Self-Discipline

Does television make stupid? That’s what science says!

Now the answer to the question “Does television make stupid?” seems official. The research results of several studies show how regular TV consumption makes us unable to question our environment and cause problems for ourselves. Reason enough to finally switch off.

The average U.S. Consumer spends a whopping 3 hours a day watching TV . Extrapolated to our entire life are the proud 8 to 10 years, in which we disconnect from reality and stare motionless on the TV.

TV production companies have long understood that they have to sell advertising space, just have to create a program that is so easily digestible that absolutely anyone can follow it.

There we find naked singles looking for their dream partner on a lonely island, news in which the happenings of the day are rapped as well as so-called “science programs”, which inform us about the fact that the longest sausage in the world was prepared at the weekend in the back of beyong.

“Television helps the stupid to stay stupid.”
(Erhard Horst Bellermann)

However, although everyone is diligently talking about the excesses of the television landscape, it seems as the normal consumer has long lost the fight for self-control.

Does television make stupid?

Several studies, most recently by the German Criminological Research Institute in Lower Saxony with 23,000 children and adolescents, show what many have secretly known: The intelligence quotient behaves apparently inversely proportional to the television consumption of a person. In other words, the more someone watches television, the more stupid he seems to be or become.

The reasons are simple. When we make ourselves comfortable in front of the TV, our brain switches off. We are in a kind of comatose sleep twilight. We stare at the screen and suck what we see unfiltered into our brains.

As a result of this flood of information, we are increasingly unlearning that we are critically dealing with our environment, asking questions and collecting information ourselves, as we once learned as a child.

Our brain loses the ability to think independently, because it’s less and less needed due to the fully automatic information refueling (whether the information is good or bad).

It can be observed by how many people today cite the statements of the media 1: 1 without ever dealing with the topic themselves. In addition, many of us on TV experienced events such as terrorist attacks can no longer grasp and entangled in conspiracy theories in order to explain the events yet somehow plausible to your own mind. Is both easier than to deal with a topic independently and collect their own information.

 

“If we let this – the next generation’s messing up – media consumption just keep it up, then in 20 years we will sew the t-shirts for China.”
(Prof. Dr. Dr. Spitzer, German psychologist)

Television & Intelligence: Studies

A German study specifically compared the increase in the performance of primary school children. For this purpose, they were divided according to their TV habits: Little Watcher (15-20min daily), Normal Watcher (1 hour daily) and Big Watcher (more than 2 hours). The result: The children who saw more television showed a significantly worse performance than the little ones.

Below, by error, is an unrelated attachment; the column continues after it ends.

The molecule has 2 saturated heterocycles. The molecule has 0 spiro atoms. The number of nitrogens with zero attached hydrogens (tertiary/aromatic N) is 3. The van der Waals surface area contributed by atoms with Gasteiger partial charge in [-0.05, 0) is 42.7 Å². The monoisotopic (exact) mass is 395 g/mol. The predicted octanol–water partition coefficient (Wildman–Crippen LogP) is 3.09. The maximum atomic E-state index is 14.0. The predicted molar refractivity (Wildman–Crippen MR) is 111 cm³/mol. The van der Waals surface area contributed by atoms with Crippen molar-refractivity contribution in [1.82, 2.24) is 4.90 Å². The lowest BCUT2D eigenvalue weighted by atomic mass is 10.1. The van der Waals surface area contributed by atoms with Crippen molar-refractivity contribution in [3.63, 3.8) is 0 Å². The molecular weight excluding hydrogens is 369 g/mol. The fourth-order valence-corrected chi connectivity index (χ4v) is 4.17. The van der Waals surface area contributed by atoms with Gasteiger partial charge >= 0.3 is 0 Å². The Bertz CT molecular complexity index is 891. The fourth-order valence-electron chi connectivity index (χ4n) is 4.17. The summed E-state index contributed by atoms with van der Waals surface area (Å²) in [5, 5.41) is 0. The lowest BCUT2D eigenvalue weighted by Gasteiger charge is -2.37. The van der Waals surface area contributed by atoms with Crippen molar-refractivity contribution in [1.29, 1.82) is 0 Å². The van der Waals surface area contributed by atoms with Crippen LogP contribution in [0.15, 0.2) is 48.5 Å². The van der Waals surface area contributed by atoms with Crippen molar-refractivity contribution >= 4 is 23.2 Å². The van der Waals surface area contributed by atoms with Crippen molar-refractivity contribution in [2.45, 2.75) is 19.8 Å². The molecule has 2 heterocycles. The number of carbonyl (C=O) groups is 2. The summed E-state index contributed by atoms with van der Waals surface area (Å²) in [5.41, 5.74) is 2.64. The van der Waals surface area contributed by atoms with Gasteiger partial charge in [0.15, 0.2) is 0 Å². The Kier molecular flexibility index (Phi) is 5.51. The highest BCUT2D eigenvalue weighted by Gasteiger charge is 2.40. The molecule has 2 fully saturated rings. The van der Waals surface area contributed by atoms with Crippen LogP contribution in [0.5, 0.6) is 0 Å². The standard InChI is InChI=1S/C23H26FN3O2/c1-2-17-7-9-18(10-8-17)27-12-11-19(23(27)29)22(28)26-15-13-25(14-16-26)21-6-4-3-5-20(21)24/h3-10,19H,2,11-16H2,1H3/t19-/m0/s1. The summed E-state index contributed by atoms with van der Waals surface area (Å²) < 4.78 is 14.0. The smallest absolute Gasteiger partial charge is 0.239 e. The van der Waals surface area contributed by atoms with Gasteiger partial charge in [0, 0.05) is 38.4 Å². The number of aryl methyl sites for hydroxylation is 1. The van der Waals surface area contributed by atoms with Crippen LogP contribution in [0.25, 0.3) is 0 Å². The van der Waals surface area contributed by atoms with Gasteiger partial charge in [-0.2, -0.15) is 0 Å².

A New Zealand study conducted by Robert Hancox of the University of Otago with 1,000 children born between 1972 and 1973 concluded that children who were the least distant between the ages of 5 and 11 were the most likely to graduate had attained.

The extent to which television viewing has had an effect on cognitive performance over the years is shown by an interesting long-term study. Already in 1985, 3,250 young adults (at the time around 25 years of age) were enrolled in a doctoral thesis. 

Tina Hoang started a study . Every five years, they were questioned about their TV and leisure activities, and were finally subjected to cognitive testing after 25 years. The result: While there was little difference in the area of verbal memory between Big Watchers and Little watchers, the Big Watchers were far inferior to the Little Watchers in terms of their cognitive processing speed and their executive functions.

Sense and nonsense

Studies or not. Could it not be that television doesn’t stupefy, but perhaps less intelligent or even driveless people are more likely to watch television because they don’t know that they can make something of their lives and thereby chisel their intellect in a sense. The answer is probably somewhere in between.

The most important reason is quite another. The time you lay lethargically in front of the TV, in most cases, brings you plenty of little. While watching TV shows about people who’ve made it or amused you about supposedly “asocials” to make you feel better, you’d better use the time wisely.

Look at it this way: even if you move somewhere below the above-quoted average and hang in front of the telly for only 2 hours a day, you should think about how much you could achieve if you only spent an hour in the future with books, Do sports or work on your visions.

Switch off!

Lead by example and switch off. You’ll realize after a few days that you don’t really miss anything.

Let’s be honest: By consuming casting shows, cooking programs and physicians’ series, you’ll never get further, be happier, or even make a living in your life.

So, switch off and live the real life!

In a nutshell

Several studies show what we’ve long suspected. TV makes stupid and attracts stupid. Our brain unlearns the independent thinking through the information-irrigation.

With an average of 3 hours a day, the American spent in front of the TV, come together quickly 8-10 years, which we spend in front of the screen in life. Time that we could definitely use more effectively, even if we would only do without an hour of television a day.

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